I’m somebody who actually believes in demystifying films, and the easier it is to access and get an image onto film, the more one cares about what the image is. If you play a tuba, it’s very hard to get a sound out of a tuba. If you hit a piano key, it’s very easy to get a pretty sound out of a piano key. But to play the piano well, you have to really (understand) it’s far more complicated than playing the tuba. This very obtuse musical analogy is a way to say it’s really great that anybody can try to do it, just like an art student. You have a pencil and a blank sheet of sketch paper, and some people can draw better than others. I’m for that. I’m for everybody trying. I’d like to see someone do something as interesting as what Spike Jonze (Her) or David O’Russell (American Hustle) did or what David Fincher does, or what Martin Scorsese did. Not everyone can do that. That’s what separates them from mortals.
Is that what keeps you passionate about directing? The absolute hunger to get better and learn from the process?
What keeps me passionate is that I don’t think I’m good enough and I’m trying to get good. I’m trying desperately to get good. I think it’s impossible for me to ever reach (the level) where I’m good enough, so I’m going to keep trying.
As I’ve gotten more and more experience, not to mention older, I see better. I see that the gulf between me and the people I think who are truly gifted – I think that gulf is getting wider, and not narrower. So I’m trying hard. I’m kind of like Charlie Brown. Each time I believe Lucy is not going to take the football away – and she does. There was a guy who once said he didn’t know what he was, he just knew where he was going, and he knew what he was wasn’t there. That’s kind of the way I feel.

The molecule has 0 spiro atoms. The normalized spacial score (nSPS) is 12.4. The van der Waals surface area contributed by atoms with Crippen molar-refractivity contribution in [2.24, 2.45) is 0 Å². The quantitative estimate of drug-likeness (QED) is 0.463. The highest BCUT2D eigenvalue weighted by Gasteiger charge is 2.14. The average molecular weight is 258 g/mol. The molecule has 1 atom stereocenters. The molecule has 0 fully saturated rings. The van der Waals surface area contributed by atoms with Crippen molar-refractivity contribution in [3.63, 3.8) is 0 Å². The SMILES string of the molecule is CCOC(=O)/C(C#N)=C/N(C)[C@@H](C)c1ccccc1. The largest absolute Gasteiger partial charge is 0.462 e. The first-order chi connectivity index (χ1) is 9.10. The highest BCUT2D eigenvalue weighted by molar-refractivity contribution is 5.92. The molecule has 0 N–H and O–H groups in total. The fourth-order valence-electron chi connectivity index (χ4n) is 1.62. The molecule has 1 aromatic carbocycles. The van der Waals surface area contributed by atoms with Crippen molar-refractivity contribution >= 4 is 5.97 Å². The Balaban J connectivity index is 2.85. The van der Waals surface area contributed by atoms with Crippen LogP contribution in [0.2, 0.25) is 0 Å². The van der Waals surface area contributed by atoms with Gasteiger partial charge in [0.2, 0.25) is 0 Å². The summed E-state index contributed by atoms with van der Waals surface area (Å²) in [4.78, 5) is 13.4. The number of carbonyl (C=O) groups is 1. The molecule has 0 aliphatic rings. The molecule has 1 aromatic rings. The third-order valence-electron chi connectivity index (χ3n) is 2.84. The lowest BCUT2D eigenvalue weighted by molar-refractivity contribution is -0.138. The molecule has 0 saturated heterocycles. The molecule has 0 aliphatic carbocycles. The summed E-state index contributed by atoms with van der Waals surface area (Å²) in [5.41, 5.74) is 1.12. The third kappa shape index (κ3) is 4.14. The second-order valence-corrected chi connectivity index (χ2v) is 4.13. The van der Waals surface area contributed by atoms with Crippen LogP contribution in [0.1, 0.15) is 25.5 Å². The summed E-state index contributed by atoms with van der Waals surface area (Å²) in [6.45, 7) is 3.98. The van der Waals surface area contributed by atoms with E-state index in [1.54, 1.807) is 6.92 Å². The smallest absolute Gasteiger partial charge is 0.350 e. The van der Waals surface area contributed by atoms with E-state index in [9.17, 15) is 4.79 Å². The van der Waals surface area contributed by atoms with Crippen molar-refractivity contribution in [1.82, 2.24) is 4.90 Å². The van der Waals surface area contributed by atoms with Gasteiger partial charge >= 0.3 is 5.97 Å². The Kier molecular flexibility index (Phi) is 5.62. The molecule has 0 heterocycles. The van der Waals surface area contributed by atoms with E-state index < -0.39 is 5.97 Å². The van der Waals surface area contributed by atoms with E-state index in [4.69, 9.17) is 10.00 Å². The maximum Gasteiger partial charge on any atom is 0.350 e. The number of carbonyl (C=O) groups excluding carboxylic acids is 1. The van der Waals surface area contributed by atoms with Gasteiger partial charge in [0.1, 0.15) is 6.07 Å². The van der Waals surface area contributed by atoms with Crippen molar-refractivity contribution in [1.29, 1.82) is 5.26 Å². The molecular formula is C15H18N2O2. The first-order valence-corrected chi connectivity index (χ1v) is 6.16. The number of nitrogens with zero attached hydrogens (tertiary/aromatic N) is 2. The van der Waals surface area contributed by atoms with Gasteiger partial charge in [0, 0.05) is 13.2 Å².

What was the joy in making Enemies Closer?
First off, the joy is the process. It’s making film. That’s the beginning, the middle and the end. It’s what I care most about in the world aside from my family. I just want to do it. I try so hard just to get better. Every time I’m given the opportunity, I (believe) that this is the chance to do something and this was very rushed and a small budgeted film. I do think the job of a director is to pour a quart of water into a pine box. I just said, okay, I’m going to make this the biggest and most elaborate film on this budget than anyone’s ever done.
What are your feelings about shooting on digital instead of film?
I’ve been using the RED camera and been shooting digitally with the last three films I’ve done. Once digital photography reached a certain resolution, which it has…once it gets to 4K, once you get to tinted, logarithmic color depth you basically are equaling 35mm film. Digital photography is here, it’s what it is. It’s going to stay. I believe Paramount Pictures announced they are not going to release any film from now on and in any other format other than digital. Digital cameras are exponentially getting better and better. The newest one is 5K. So to me it’s a technology I embrace and love.
For a review of Enemies Closer, check out my post on Hollywood Outbreak.